Through complex amendments and Republican opposition, the state Legislature is pushing forward on a bill that would change Washington’s medical marijuana laws, a move supporters said could bring clarity to a confusing system.
Senate Bill 5073, which would set up a voluntary patient registry and license medical marijuana dispensaries passed the House Health Care and Wellness Committee in a 6-5, mostly-partisan vote Wednesday, with some applauding it as a way to better oversee marijuana-use in Washington and others worrying that it could lead to abuse of the system.
“Right now we have such ambiguity in our law regarding our protection for authorized medical marijuana patients, and I hate to see that,” said Sen. Jeanne Kohl-Welles, a Seattle Democrat and the bill’s primary sponsor.
Medical marijuana has been legal in Washington since voters approved Initiative 692 in 1998, but that law left some grey area around how people who qualify to use medical marijuana can get it.
Under the rule, patients are allowed to grow limited amounts of medical marijuana for themselves or designate a provider to grow it for them. But marijuana providers are only allowed to give the drug out to one patient at a time, and some have interpreted this to mean that dispensaries, or businesses that sell medical marijuana, are illegal.
Senate Bill 5073 would authorize dispensaries to operate in Washington, but they would have to get a license through the state Health Department.
The House committee made some changes to the bill, which already passed the Senate in a 29-20 vote, mainly by cutting out amendments that were added during the Senate floor vote.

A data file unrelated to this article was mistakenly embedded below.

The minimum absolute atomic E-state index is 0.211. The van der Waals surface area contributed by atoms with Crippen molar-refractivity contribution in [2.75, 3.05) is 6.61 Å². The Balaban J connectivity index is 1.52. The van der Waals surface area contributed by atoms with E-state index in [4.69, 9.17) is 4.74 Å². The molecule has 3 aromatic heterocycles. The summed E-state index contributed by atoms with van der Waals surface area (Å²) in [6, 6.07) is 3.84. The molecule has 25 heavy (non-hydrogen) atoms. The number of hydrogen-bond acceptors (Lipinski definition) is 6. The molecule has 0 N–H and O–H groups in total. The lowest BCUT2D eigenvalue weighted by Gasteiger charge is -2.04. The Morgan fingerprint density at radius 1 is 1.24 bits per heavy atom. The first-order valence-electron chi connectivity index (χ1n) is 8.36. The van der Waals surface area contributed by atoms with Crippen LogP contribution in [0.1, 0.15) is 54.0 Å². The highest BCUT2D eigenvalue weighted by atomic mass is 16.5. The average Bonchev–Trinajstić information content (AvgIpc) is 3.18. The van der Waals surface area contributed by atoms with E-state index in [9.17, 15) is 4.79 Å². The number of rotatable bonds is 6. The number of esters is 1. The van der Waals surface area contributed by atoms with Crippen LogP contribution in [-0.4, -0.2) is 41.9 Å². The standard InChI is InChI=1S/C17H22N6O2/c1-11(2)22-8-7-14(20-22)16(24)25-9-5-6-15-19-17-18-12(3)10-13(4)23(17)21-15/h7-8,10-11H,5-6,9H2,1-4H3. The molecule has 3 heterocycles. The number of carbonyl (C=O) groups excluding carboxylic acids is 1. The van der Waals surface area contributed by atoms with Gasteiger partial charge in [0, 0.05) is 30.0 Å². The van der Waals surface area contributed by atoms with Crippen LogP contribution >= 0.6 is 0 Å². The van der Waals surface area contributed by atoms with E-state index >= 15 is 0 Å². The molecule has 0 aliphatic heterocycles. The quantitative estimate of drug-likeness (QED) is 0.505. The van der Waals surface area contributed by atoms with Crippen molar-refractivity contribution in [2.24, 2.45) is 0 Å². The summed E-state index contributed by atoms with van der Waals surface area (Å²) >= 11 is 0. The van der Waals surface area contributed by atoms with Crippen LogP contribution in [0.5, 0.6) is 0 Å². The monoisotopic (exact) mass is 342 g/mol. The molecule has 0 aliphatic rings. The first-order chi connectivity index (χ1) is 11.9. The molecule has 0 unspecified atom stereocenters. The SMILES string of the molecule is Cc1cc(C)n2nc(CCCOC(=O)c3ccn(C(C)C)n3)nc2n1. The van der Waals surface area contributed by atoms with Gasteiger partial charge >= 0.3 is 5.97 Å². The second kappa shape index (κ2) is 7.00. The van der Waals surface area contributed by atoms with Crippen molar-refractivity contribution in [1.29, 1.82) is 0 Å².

The committee changes to the bill eliminated a requirement that dispensaries be non-profit, removed a provision that would have allowed local governments to prohibit dispensaries in their areas and required the Health Department to cap the number of dispensary licenses it issues in each county based on the number of patients there.
The committee also added a provision to protect patients from being arrested for marijuana possession even if they do not sign up for the state registry and loosened some restrictions on healthcare workers who prescribe medical marijuana.
Rep. Bill Hinkle, a Cle Elum Republican on the Health Care and Wellness Committee said he was disappointed at the changes that the bill went through because they removed some restrictions on dispensaries.
He said he doubted Republicans in the House would support the measure because Washington’s law allowing medical marijuana conflicts with federal rules and he thought these changes would encourage abuse.
Sen. Jerome Delvin, a co-sponsor of SB 5073 and one of eight Republicans who voted for it in the Senate, said he used to oppose medical marijuana bills when they came up in the Legislature, but he had talked with enough frustrated police officers and patients to decide it was time to support the bill.
“I’ve always voted no in the past on anything with medical marijuana because I disagreed with the initiative,” said Delvin, a Richland Republican. “But it’s withstood 12 years in the Legislature, so I guess maybe it’s time to get something working.”